The lightning speed at which information assaults us these days is enough to have many of us clamoring for a digital detox. When you toss into the mix long hours at sedentary jobs, tight deadlines, traffic jams, and eating processed and packaged food on the run, it’s no surprise that “digital” isn’t the only type of detox we need.
“Our American culture features ever-increasing levels of stress, and the Standard American Diet (SAD) is filled with junk food,” says Annie B. Kay, Kripalu’s Lead Nutritionist. “I think it’s getting harder to avoid toxic imbalance in our culture.”
Annie says that while our liver, skin, digestive system, and other organs are constantly clearing toxins, our diet and lifestyle may still overwhelm the body’s natural ability to keep a healthy balance of toxins in to toxins out.
“The people who don’t need to detox are those who are doing it on their own,” Annie says, noting that eating a clean plant-based diet, practicing a resilient response to life’s challenges, and being physically active are ways to keep your body’s natural detoxification systems running well. “But I think almost anyone can benefit from a jump-start and the peer support we offer at Kripalu.”
Some people, she admits, are not great candidates for detoxification unless they’re under the close supervision of a skilled nutritionist. These include pregnant women, people who are physically exhausted, people on psychoactive medications, and those with chronic or advanced disease states (such as cancer, irritable bowel syndrome, or other significant gut issues). “Anyone with these life events requires special attention,” Annie explains. “It’s best if they’re working individually with one of our nutritionists in addition to participating in a program, such as our Detox for Health and Healing.”
A detox is not the way to go if your primary goal is to lose weight. While detoxification and weight loss are related, Annie says, they’re ultimately separate issues. “Of course, eating clean, managing stress, and getting adequate rest and movement are central to the recipe for weight management,” she says, “but there are limitless ways an individual may come into energy balance. Ultimately, it’s the self-inquiry practice of noticing what works, and making choices that support your body and the whole of your life, that lead to weight management.”
When it comes to detoxification, Annie says it looks different for each person. A vegetarian would likely be encouraged to follow a grain-free, soy-free, and dairy-free detox diet, since these foods are often poorly tolerated, she says. “I find that when people take a sabbatical from these foods, many just feel better.” These foods are often highly processed as well, so reducing them in the short term or making a choice to consume them infrequently, if at all, tends to reduce a diet’s chemical load, which supports the digestive system and the body as a whole.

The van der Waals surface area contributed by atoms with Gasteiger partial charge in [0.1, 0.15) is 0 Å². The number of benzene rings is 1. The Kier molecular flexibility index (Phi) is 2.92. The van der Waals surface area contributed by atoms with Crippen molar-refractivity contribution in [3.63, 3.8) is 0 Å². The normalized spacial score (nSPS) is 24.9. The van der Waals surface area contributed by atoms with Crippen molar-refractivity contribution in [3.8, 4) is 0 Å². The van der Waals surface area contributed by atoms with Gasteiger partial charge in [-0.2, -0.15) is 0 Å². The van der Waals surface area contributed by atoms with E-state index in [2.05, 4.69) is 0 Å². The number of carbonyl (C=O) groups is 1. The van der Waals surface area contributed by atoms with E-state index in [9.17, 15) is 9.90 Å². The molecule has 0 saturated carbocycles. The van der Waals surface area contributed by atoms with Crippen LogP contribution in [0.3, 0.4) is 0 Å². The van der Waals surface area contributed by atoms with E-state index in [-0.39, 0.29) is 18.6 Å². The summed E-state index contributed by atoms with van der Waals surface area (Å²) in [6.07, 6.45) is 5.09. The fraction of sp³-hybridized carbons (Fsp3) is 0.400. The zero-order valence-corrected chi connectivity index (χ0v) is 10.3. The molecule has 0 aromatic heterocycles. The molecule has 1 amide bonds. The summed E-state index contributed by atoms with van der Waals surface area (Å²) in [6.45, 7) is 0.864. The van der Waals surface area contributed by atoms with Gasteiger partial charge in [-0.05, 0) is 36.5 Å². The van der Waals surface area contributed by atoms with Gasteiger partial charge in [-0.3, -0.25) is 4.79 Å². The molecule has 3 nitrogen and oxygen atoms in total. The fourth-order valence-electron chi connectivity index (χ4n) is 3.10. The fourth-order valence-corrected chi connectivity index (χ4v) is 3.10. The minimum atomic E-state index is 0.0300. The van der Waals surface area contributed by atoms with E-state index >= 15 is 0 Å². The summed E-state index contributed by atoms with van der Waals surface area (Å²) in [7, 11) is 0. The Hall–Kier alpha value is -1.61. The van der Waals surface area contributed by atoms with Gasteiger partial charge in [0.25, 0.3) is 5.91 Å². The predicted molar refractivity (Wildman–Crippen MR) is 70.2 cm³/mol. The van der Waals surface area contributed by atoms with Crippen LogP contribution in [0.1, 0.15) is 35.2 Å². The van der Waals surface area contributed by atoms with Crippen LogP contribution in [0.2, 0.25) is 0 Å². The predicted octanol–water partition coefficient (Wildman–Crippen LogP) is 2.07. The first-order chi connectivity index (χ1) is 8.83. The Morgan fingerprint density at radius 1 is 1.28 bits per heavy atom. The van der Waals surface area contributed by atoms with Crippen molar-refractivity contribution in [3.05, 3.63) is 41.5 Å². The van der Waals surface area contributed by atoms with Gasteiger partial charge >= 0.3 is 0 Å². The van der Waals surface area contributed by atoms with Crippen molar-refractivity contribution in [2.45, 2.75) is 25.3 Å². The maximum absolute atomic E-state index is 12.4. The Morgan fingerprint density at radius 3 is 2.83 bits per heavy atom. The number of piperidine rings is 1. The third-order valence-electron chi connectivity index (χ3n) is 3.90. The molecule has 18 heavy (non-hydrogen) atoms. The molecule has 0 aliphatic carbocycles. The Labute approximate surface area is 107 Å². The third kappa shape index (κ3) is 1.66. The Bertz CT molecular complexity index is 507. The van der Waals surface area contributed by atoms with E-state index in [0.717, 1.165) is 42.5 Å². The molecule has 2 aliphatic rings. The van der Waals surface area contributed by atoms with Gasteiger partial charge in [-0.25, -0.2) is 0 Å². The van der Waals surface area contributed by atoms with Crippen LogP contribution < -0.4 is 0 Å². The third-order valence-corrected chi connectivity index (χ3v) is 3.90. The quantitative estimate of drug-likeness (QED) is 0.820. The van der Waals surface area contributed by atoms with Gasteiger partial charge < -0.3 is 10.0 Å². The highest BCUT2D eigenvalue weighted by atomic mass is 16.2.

Carnivores don’t necessarily need to give up meat in order to detox. “If you’re a coffee-achiever, someone who regularly has a two-martini lunch and burns the candle at both ends, it may be that simply eating lightly, and taking a sabbatical from sugar, salt, alcohol, and maybe even caffeine, will give your body’s natural detoxification abilities a jump start,” Annie says.
What’s best for helping the body come back into balance is food that’s rich in nutrients, with a low chemical load, ideally organic. “We don’t insist on raw food,” Annie says. “Cooked food is more easily tolerated by some people.”
Other elements of a detoxification diet could include the following:
Yoga postures and exercise. “Yoga manages stress and promotes deep breathing,” Annie explains. “It also provides gentle movement of the belly and spine, all of which support healthy detoxification. And if you sweat a bit, all the better.”
Skin brushing and sauna. Skin brushing helps circulate the lymph and release toxins. Time spent in a low-temperature sauna promotes sweating, which also releases toxins.
Water. Drinking plenty of water is critical to the detoxification process, Annie says.
Mental and emotional detoxification. Annie says this looks different for different people, but at Kripalu, “it means practicing mindfulness, learning what compassionate self-observation is all about, and developing witness consciousness.”
Annie acknowledges that it’s not necessary to incorporate all of these elements into a detox, as we’re naturally detoxing all the time. “But detox is a nutrient-driven process,” she says, “so you do need to eat in order for the system to work.”
Ultimately, Annie says, detox is a process of rebalancing on the physical, energetic, emotional, mental, and spiritual levels. “The benefits are that you’ll feel more energetic, healthier, and just better all around.”